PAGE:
Heavy Lifting Begins

Heavy Lifting Begins

Joint city-schools task force digs into competing capital projects.

The Ad Hoc Joint City-Schools Facility Investment Task Force at its July 13 meeting.

The Ad Hoc Joint City-Schools Facility Investment Task Force at its July 13 meeting.

The new Ad Hoc Joint City-Schools Facility Investment Task Force started zeroing in on specific capital projects at its second meeting, held July 13.

The Task Force’s “mission is to oversee the development of a Joint City-Schools Facility Capital Improvement Plan (CIP) for the city and schools and provide recommendations related to further capital project implementation,” according to the resolution that established it. City Manager Mark Jinks selected nine citizen-volunteers with relevant professional expertise and management acumen. The initiative emerged as a way out of the City Council and School Board’s capital planning gridlock.

The Task Force received a run down at the meeting of 33 facility projects, including 16 city projects and 17 schools projects, targeted within the FY 2019-2027 timeframe. These are forecasted to cost $645.2 million. That leaves a funding gap of $106.2 million, of which $70.4 million (66 percent) are “frontloaded” in the first three years, according to Morgan Routt, the city’s budget director.

The Task Force again deliberated project prioritization criteria in relation to the scope of its mandate.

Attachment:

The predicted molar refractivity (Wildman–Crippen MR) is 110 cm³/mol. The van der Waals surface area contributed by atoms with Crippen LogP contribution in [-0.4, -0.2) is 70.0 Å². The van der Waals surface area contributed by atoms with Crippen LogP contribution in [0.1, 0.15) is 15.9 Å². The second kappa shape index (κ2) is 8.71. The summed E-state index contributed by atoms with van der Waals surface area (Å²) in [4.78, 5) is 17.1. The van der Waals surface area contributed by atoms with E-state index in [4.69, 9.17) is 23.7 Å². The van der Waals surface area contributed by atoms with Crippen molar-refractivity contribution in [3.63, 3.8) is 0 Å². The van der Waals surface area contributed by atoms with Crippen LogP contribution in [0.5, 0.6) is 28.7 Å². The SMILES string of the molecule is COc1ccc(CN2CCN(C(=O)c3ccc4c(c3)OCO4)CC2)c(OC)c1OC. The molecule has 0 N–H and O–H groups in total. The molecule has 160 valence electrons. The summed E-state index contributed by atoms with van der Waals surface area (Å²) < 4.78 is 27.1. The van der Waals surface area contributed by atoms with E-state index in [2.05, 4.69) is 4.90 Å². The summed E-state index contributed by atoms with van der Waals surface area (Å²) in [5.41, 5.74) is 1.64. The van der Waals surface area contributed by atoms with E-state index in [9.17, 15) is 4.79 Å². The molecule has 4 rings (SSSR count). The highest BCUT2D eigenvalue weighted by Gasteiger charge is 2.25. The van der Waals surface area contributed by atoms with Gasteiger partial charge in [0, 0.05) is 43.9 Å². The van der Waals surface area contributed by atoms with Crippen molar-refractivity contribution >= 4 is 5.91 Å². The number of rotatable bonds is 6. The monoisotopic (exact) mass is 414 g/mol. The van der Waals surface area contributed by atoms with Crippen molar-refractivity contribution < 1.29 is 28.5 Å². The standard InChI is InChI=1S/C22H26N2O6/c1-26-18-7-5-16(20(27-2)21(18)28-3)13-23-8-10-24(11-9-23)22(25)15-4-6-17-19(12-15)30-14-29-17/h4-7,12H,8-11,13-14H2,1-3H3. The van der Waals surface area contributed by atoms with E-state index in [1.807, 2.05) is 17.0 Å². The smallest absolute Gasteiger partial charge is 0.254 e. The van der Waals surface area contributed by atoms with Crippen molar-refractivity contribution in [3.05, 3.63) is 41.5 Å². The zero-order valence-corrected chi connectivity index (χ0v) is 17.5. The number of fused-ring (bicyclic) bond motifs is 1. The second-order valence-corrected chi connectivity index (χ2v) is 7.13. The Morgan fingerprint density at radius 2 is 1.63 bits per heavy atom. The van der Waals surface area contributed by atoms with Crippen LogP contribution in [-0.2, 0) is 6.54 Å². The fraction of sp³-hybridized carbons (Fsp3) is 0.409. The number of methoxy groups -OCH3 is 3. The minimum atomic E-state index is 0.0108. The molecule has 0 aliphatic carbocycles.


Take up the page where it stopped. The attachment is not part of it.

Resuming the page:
Potential criteria discussed so far include: consistency with adopted policies and plans, including strategic plans; cost, including evaluation of alternatives and potential for coming in under-budget; demonstration of timing and need, including school enrollment forecasts, facility conditions, design standards, other legal requirements; extent of benefit; systemic relationship to other community plans and goals; relationship to other projects, including relative necessity, trade-offs, and practicability of co-location; readiness for construction; impact of building or not building on the operating budget; consequence of delaying; flexibility/adaptability for future repurposing; and the city and school system’s rationale and biases for current proposed prioritizations.

Some criteria are objective — for example, education specifications or environmental regulations. The city has also dictated certain financing constraints — “the Task Force can get ahead of the existing funding availability by no more than 10 [percent] in any given year,” said Routt.

Other criteria may be subjective — what Task Force member Mignon Anthony described as “adjectival” or “value-based.” In this vein, the Task Force currently has substantial latitude in how it applies the city and schools’ top-level plans. The city’s 2017-2022 Strategic Plan consists of 10 “thematic areas.” And the city’s corpus of master plans consists of numerous elements, which may conflict in any given context. Independently, the school systems’ 2015-2020 Strategic Plan consists of six “goals.” Neither the council nor School Board has explicitly delineated their relative priorities within these frameworks.

The school system has purposely not ranked its strategic goals in order of precedence, says School Board Chair Ramee Gentry.

“Certainly the facilities and learning environment [goal] is the most germane one” in this moment, she said. But “these are all essential elements to a successful school division. … It’s a strength of all of these bodies that are deliberating that we don’t all have an exact uniform idea. The strength comes out of all of the different people that might come to the table with different things that hold a particular place in their heart or a particular passion.”